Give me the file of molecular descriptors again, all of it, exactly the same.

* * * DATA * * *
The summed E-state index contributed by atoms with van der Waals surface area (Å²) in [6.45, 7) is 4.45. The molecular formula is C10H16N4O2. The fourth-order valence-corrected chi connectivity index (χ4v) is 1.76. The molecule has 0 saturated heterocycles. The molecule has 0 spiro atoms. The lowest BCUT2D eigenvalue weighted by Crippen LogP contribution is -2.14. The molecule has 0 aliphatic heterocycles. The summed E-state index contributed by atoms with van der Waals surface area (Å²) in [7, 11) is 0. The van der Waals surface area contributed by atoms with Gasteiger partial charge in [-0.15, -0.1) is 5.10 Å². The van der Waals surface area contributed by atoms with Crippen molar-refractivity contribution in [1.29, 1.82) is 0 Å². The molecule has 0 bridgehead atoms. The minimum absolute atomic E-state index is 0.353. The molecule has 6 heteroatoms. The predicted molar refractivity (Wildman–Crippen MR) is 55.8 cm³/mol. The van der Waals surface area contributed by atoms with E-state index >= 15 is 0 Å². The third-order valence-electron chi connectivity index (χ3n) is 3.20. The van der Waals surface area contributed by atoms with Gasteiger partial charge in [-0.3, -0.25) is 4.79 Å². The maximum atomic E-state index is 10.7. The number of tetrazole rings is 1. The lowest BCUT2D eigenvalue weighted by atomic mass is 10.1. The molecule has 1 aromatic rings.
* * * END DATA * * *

The summed E-state index contributed by atoms with van der Waals surface area (Å²) in [6.45, 7) is 4.45. The molecular formula is C10H16N4O2. The fourth-order valence-corrected chi connectivity index (χ4v) is 1.76. The molecule has 0 saturated heterocycles. The molecule has 0 spiro atoms. The lowest BCUT2D eigenvalue weighted by Crippen LogP contribution is -2.14. The molecule has 0 aliphatic heterocycles. The summed E-state index contributed by atoms with van der Waals surface area (Å²) in [7, 11) is 0. The van der Waals surface area contributed by atoms with Gasteiger partial charge in [-0.15, -0.1) is 5.10 Å². The van der Waals surface area contributed by atoms with Crippen molar-refractivity contribution in [1.29, 1.82) is 0 Å². The molecule has 0 bridgehead atoms. The minimum absolute atomic E-state index is 0.353. The molecule has 6 heteroatoms. The predicted molar refractivity (Wildman–Crippen MR) is 55.8 cm³/mol. The van der Waals surface area contributed by atoms with E-state index >= 15 is 0 Å². The third-order valence-electron chi connectivity index (χ3n) is 3.20. The van der Waals surface area contributed by atoms with Gasteiger partial charge in [-0.3, -0.25) is 4.79 Å². The maximum atomic E-state index is 10.7. The number of tetrazole rings is 1. The lowest BCUT2D eigenvalue weighted by atomic mass is 10.1. The molecule has 1 aromatic rings.